We are new to using absolute encoders to measure position, and since REV provided some through bore encoders through FIRST Choice, we figured we would give them a try. Since there are no direct interfaces with the SRX data port, we were wondering what wires we need to splice in to enable absolute positioning through the SRX. The encoder breakout board from CTRE only breaks out channel A and B, but do we need to add both the Index pin and the ABS pin? Does the SRX even accept the REV encoder’s digital pulse for absolute positioning?
It can be made to work, but it’s not going to be easy or give you the kind of encoder input you’d get with a CTRE mag encoder that’s made to plug directly into a Talon SRX. What you need is the mag encoder and a CTRE Hex Bore Mag Encoder Housing. That will do the same job as the Rev encoder but interface much more effectively with the Talon.
If you’re not using too many of them, you can plug them directly into the RoboRIO. Obviously you won’t get the Talon’s processing at that point, though.
If all you need is absolute position, you will need three wires:
- +V (Red)
- GND (Black)
- ABS (White)
You would need to connect the encoder ABS wire to the Talon SRX Index pin. There are a number of breakouts that make this pin available.
*The 6-pin JST on the Swyft breakout is NOT compatible with the Through Bore Encoder. You would have to make a custom cable.
Alternatively, you could take an SRX ribbon cable and solder the necessary wires to our JST PH 6-Pin Breakout Board. This gives you the 2x5 connector that plugs into the SRX on one end, and a connector to plug in the Through Bore Encoder on the other.
It should accept it without issue. It is my understanding you just need to set the kSensorUnitsPerRotation to 1024 for the Through Bore Encoder.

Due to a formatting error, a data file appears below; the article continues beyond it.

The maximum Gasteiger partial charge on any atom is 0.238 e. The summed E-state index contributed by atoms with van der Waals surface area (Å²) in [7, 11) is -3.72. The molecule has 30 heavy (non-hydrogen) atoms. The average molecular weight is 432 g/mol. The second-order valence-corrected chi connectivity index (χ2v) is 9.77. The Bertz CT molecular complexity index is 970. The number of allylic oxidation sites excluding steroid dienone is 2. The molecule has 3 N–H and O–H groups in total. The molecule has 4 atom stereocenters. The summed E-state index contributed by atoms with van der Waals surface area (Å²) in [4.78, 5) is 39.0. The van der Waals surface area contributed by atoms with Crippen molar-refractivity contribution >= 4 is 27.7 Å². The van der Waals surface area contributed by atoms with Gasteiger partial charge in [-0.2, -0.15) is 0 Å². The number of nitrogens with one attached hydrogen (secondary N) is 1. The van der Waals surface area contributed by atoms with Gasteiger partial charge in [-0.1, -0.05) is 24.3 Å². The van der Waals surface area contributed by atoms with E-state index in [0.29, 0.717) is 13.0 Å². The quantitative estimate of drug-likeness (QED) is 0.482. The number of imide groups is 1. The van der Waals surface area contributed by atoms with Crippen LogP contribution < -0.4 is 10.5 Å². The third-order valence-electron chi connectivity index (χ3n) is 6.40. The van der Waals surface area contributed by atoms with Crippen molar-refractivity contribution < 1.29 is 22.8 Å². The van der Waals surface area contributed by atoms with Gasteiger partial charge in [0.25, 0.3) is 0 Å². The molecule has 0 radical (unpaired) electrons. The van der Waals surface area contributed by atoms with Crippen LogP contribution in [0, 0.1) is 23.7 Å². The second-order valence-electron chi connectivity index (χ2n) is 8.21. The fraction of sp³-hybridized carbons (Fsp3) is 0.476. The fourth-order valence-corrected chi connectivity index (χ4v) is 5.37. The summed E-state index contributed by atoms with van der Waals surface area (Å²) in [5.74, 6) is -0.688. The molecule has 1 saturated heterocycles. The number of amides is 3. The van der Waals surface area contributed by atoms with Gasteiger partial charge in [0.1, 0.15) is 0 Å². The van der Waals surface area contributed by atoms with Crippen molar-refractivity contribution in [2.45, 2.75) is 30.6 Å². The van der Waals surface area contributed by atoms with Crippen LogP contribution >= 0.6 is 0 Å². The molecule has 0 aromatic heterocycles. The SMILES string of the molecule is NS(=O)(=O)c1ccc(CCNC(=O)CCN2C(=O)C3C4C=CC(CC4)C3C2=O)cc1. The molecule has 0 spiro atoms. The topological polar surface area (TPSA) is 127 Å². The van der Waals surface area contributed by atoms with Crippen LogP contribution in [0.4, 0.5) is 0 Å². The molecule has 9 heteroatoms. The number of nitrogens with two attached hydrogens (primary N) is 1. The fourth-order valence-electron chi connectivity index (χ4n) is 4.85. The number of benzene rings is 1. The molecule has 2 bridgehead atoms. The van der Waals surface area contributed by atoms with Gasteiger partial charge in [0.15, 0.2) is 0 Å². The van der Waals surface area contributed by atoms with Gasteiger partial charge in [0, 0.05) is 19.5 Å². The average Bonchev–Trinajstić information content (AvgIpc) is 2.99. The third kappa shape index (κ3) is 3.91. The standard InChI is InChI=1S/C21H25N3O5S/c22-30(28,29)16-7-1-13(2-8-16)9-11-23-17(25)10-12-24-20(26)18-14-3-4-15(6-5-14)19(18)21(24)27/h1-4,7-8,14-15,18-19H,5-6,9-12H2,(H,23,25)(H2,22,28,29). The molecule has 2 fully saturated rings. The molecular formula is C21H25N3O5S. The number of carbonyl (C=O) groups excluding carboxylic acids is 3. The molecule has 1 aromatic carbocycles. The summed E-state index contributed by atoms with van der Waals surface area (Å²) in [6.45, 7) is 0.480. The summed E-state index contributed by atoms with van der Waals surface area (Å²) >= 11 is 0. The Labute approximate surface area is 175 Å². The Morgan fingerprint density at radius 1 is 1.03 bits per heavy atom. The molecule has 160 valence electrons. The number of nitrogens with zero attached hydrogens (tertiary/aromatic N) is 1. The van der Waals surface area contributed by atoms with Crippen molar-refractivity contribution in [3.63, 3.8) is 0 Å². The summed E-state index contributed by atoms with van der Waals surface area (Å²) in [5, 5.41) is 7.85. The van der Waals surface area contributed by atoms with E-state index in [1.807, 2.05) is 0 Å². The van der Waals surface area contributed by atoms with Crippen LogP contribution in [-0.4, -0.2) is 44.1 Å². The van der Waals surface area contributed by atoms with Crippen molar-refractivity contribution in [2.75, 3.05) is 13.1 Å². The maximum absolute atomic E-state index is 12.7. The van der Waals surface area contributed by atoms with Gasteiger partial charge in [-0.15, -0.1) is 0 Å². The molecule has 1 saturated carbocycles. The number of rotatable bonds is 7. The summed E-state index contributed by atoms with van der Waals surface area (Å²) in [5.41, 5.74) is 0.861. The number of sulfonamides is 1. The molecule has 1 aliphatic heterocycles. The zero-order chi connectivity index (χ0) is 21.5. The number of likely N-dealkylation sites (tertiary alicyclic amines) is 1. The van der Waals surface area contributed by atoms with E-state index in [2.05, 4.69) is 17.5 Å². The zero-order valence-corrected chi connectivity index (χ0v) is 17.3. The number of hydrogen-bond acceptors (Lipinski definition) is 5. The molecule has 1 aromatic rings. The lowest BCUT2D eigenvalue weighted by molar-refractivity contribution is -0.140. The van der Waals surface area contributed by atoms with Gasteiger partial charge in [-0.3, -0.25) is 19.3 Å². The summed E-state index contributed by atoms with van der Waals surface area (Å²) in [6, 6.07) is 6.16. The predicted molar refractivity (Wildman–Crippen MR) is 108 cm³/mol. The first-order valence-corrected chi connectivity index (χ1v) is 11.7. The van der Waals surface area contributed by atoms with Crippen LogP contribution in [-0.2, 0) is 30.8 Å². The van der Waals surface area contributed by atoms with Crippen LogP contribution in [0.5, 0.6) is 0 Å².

So I soldered the +V to 3.3 volts, GND to GND and the ABS to the Quadrature Index pin. The encoder seems to be working as it should, but it throws massive spikes in the data. I attached a plot of the sensor as I slowly moved the encoder one way and another. You can see it moves slowly down and all of a sudden jumps 4000 sensor units. While writing this post, it gradually increased from around 500 units to 40,000 units while not moving and the robot disabled (reading the sensor in Periodic Tasks [using LabVIEW]).
I tried plugging in the second encoder we received and got the same results. Did we wire it wrong? Or should we find alternative ways to measure the feedback with the SRX?
1293 (which received a shipment of Swyft products to evaluate last year) is using their boards this year to interface with the REV encoders we got in FIRST Choice.
Since both are JST PH connectors, we (well, I–everyone else was doing stuff) used a small screwdriver to liberate the crimped wires out of the FTC 4-pin cable in the encoder bag. We then removed all the wires out of the Swyft connector, then inserted the REV wires into the Swyft connector in the right sequence. Still waiting for our programmers to have code ready, but everything looks quite promising.
Failing that, there’s always heat shrink solder.
We are seeing the same kind of issues with our Rev hex encoder connected to a Talon SRX. We used an Adafruit 2x5 breakout board and just ignored the silk screen labels. We soldered the 6 pin JST cable directly to it. We connected +V (red) to 3.3v, GND (black) to GND, and ABS (white) to encoder Index.